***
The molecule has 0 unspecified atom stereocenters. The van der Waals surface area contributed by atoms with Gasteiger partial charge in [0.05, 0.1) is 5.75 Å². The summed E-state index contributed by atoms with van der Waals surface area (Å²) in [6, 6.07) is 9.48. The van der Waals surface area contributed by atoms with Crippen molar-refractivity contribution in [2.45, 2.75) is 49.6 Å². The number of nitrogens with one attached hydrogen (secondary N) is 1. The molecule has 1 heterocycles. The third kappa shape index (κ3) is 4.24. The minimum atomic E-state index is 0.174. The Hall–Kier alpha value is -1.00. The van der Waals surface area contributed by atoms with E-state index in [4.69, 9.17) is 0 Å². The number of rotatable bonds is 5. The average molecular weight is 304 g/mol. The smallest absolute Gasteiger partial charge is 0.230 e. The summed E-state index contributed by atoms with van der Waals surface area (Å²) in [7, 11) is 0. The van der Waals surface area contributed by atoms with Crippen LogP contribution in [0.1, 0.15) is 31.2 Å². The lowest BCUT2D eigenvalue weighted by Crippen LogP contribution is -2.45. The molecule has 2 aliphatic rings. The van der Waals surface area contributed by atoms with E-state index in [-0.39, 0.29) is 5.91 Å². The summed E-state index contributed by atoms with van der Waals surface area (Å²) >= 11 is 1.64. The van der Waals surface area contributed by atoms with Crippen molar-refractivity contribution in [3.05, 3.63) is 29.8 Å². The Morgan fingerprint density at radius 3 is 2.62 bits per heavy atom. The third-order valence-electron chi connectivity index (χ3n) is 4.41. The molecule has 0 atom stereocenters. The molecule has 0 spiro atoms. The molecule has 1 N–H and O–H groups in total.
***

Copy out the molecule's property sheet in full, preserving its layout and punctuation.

The molecule has 0 unspecified atom stereocenters. The van der Waals surface area contributed by atoms with Gasteiger partial charge in [0.05, 0.1) is 5.75 Å². The summed E-state index contributed by atoms with van der Waals surface area (Å²) in [6, 6.07) is 9.48. The van der Waals surface area contributed by atoms with Crippen molar-refractivity contribution in [2.45, 2.75) is 49.6 Å². The number of nitrogens with one attached hydrogen (secondary N) is 1. The molecule has 1 heterocycles. The third kappa shape index (κ3) is 4.24. The minimum atomic E-state index is 0.174. The Hall–Kier alpha value is -1.00. The van der Waals surface area contributed by atoms with E-state index in [4.69, 9.17) is 0 Å². The number of rotatable bonds is 5. The average molecular weight is 304 g/mol. The smallest absolute Gasteiger partial charge is 0.230 e. The summed E-state index contributed by atoms with van der Waals surface area (Å²) in [7, 11) is 0. The van der Waals surface area contributed by atoms with Crippen LogP contribution in [0.1, 0.15) is 31.2 Å². The lowest BCUT2D eigenvalue weighted by Crippen LogP contribution is -2.45. The molecule has 2 aliphatic rings. The van der Waals surface area contributed by atoms with E-state index in [-0.39, 0.29) is 5.91 Å². The summed E-state index contributed by atoms with van der Waals surface area (Å²) >= 11 is 1.64. The van der Waals surface area contributed by atoms with Crippen molar-refractivity contribution in [3.05, 3.63) is 29.8 Å². The Morgan fingerprint density at radius 3 is 2.62 bits per heavy atom. The third-order valence-electron chi connectivity index (χ3n) is 4.41. The molecule has 0 atom stereocenters. The molecule has 0 spiro atoms. The molecule has 1 N–H and O–H groups in total.